AIRPORT staff were warned that flights would no longer be delayed for disabled passengers to be helped on board weeks before a flight left with six people sitting at the gate.
A probe into the incident involving an easyJet flight to Belfast on Saturday is under way and is expected to conclude this week.
It has now emerged that weeks before the flight an easyJet boss had sent an e-mail to key personnel – including baggage handlers Menzies and THS Scotland, a company contracted to help people with restricted mobility board the plane – advising that disabled passengers requiring assistance “will be refused travel and bags off-loaded if not at the gate and ready to board” in good time.
A follow-up e-mail from a Menzies Aviation manager to company staff laid blame at THS Scotland for delaying flights and urged workers to “show THS that we will no longer tolerate them arriving late . . . and delaying our departure”.
But sources say THS was not at fault for Saturday’s blunder, claiming that it was being forced to cope with a huge increase in the number of flights and had met the stipulations of its contract.
Record numbers passed through Edinburgh Airport last month, with nearly one million people using the terminal.
On Monday, the News told how six disabled passengers, including Ballymena couple Derrick and Betty McCourt, were stranded at the terminal of Edinburgh Airport despite arriving early for their flight to Belfast.
EasyJet said the decision to unload their luggage was taken because the “necessary assistance was unavailable at time of boarding”, an accusation denied by sources.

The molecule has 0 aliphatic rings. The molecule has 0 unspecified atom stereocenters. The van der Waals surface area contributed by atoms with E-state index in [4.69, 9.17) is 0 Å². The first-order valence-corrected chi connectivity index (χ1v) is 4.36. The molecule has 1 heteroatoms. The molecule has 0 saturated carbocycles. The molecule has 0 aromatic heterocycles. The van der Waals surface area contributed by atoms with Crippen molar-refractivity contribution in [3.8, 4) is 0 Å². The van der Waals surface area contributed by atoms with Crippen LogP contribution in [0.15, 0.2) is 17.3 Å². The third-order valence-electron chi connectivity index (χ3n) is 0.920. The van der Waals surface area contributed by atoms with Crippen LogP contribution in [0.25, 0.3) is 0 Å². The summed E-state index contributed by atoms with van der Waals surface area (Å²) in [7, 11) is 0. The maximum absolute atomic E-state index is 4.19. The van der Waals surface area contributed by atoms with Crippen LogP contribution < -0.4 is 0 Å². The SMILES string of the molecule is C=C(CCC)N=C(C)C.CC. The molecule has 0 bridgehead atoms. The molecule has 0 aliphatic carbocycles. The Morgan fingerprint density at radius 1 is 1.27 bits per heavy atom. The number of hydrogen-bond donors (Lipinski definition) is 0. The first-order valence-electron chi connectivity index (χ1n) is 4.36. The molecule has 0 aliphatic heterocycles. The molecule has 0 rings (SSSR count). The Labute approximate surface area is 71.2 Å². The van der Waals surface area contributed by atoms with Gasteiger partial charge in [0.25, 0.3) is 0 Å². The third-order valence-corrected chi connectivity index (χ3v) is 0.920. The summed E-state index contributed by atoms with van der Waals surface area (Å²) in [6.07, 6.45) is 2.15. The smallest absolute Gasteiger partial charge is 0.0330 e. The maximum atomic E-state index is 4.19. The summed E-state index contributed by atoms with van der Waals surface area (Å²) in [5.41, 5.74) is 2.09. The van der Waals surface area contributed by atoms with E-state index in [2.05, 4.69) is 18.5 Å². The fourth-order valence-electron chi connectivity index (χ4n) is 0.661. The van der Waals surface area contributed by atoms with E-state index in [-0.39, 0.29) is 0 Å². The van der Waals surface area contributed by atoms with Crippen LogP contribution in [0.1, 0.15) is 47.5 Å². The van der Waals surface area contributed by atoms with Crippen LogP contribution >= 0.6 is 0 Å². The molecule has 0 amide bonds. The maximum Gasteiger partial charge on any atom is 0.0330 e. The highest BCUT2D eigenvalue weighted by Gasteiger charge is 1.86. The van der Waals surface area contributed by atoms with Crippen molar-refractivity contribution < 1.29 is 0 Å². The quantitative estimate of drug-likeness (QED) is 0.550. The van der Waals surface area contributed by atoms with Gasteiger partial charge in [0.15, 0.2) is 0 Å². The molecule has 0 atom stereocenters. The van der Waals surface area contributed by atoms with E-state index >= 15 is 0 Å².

An Edinburgh Airport spokesman said the six passengers “did not receive [the] normal service levels” and that they were investigating to ensure it did not happen again.
A source within the aviation industry said the new directive for THS Scotland and disabled passengers had been causing “concern” as it was “likely to mean far more passengers not making their flights”.
They added: “The couple on Saturday were there in plenty of time, but because there was no-one there to take them to the flight, for whatever reason, they were left behind.”
Dale Rabét, owner of THS Scotland, said he was “very disappointed” by the recent incident and vowed he would “personally investigate what went wrong”, while Menzies Aviation said it was an “unfortunate event” and the company would always “strive to do better”.
“Everybody at the airport have to work in partnership and we all just do our best to make the passenger experience as good as possible,” he added.
An easyJet spokesman said: “We are working very closely with the airport to find out what happened in this case. For us it’s about making travel easy and when things go wrong we are very concerned.”